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The questions went unanswered for a while. I didn’t know how to talk about it because everyone around me, everyone in my new life, knew me after him. They could sympathize but the fact that they didn’t know him just added to this irrational fear that none of it had even happened. In a few weeks, I reached out to a close friend of his and let out some of my emotions. They’d remembered us together and it felt like touching my feet to the ground — our love had, in fact, been real because they had seen it.

Soon after I felt comfortable requesting him back on Facebook. His mom approved it, who was running his page now. She’d posted about his last days and replied with grace to the outpouring of love from his friends and coworkers. She’d also changed his profile photo to a picture from a high school show. A beaming, shirtless him in Victoria’s Secret angel wings looked back at me and I hovered my mouse over his face. Memories came back. I thought about the Britney Spears concert we’d seen together in Dallas. I thought 23


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about how he had been stressed and hyper beforehand, then giddy and boyish after. I thought about working out to “Till the World Ends” and wanting to look good before we had a weekend visit. I thought about telling him about the time I sang “Lucky” in the corner of a classroom when a group of kids let me know it was a gay thing to do, before I’d asked them what “gay” really meant. I thought about how, right after I told him, he played “Lucky” on the stereo of his truck. About how we both sang along and how he kept driving. I turned off my computer. There are days I’ll go back to his Facebook page and the angel wings photo that hasn’t changed. It’s nice to relive that summer and a version of myself I hardly recognize. But then there are days when his page will come to me. His mom will get on and like things people post — like videos of dogs and drag queens. She liked a post of mine once and the little red number caught me off guard. I swallowed the rock in my throat. Then I laughed. It’s like he’s still in on the joke. Nick Delisi is a writer and creative from Austin, Texas. He’s never owned a pair of cowboy boots but he does know every single Dixie Chicks song. Today he lives and works in New York.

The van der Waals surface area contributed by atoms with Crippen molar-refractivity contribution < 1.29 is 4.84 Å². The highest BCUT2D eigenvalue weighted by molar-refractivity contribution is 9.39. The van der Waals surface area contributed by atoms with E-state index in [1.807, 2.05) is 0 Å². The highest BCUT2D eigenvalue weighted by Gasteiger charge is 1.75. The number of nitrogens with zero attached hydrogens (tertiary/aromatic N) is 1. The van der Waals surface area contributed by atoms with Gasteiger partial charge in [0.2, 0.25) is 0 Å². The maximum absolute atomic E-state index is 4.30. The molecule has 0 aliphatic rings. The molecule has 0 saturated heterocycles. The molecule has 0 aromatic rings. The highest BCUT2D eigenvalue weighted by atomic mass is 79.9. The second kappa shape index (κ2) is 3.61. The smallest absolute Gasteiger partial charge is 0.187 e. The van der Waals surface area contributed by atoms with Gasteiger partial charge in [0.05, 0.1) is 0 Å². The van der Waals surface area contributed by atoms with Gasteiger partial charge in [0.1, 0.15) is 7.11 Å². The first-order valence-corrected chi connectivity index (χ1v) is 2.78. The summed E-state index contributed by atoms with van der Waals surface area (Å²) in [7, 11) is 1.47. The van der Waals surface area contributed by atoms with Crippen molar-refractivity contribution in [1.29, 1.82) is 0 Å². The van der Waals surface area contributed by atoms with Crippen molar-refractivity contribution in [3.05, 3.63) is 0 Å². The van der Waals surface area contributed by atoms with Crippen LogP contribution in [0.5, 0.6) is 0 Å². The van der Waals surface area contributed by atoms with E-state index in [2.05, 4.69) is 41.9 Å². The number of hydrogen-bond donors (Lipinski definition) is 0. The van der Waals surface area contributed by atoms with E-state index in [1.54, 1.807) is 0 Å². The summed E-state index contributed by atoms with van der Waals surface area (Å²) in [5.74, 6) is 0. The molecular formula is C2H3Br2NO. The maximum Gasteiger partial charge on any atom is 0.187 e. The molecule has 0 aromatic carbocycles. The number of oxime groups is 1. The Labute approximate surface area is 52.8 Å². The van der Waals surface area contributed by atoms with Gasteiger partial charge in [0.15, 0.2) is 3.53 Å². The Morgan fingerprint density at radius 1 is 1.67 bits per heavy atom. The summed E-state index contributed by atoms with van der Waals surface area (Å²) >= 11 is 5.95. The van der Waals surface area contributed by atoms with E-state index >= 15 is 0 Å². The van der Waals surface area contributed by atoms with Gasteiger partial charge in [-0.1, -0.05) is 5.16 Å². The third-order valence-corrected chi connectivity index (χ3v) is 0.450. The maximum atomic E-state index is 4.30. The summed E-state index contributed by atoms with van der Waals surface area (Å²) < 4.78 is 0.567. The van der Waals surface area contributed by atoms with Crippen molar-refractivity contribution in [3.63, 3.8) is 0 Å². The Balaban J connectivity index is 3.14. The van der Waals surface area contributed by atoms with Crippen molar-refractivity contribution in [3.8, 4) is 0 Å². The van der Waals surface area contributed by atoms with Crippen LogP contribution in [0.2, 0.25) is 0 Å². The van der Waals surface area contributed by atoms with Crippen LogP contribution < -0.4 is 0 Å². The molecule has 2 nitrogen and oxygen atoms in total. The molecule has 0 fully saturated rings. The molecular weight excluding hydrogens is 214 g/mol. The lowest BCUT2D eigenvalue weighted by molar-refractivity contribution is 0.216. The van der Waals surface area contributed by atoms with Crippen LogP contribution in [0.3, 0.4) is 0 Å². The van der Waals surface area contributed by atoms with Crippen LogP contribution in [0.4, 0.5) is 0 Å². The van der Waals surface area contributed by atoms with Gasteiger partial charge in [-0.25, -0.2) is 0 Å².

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Revisiting Egan Thorne His head rests on my chest. I haven’t taken my shirt off just yet — later, I end up tossing it happily on the floor of his new studio apartment. My fingers glide through his tight, curly hair. I remember him three years ago, in his dorm room, telling me that getting his head scratched is his favorite. We watch a short documentary on Netflix. He exclaims something about wanting to incorporate minimalism into a daily routine. I listen and think how I want to exclaim that I want to kiss him softly, roughly, everything in-between. Kissing breaks his rules — I had my chance. We lay in our underwear, pressed together. We do everything but kiss or fuck. I content myself in the tender moment and learn to take it for what it is. Nothing more, nothing less. I realize it’s been a few hours; my car is in a timed parking garage. I get up to leave. “I’m definitely not going to go home and think about this the second I lay down.” “I’m definitely not laying down and doing anything the second you leave.” I get to my car and hear my phone. Venmo. Five dollars for parking. A gold medal emoji. A couple weeks later, I remember the documentary, and I get rid of my television. Egan Thorne is a freelancer and editor living in Columbus, Ohio. If he’s not obsessing over his latest music find, he’s probably tending to his many houseplants or grabbing his fifth coffee of the day.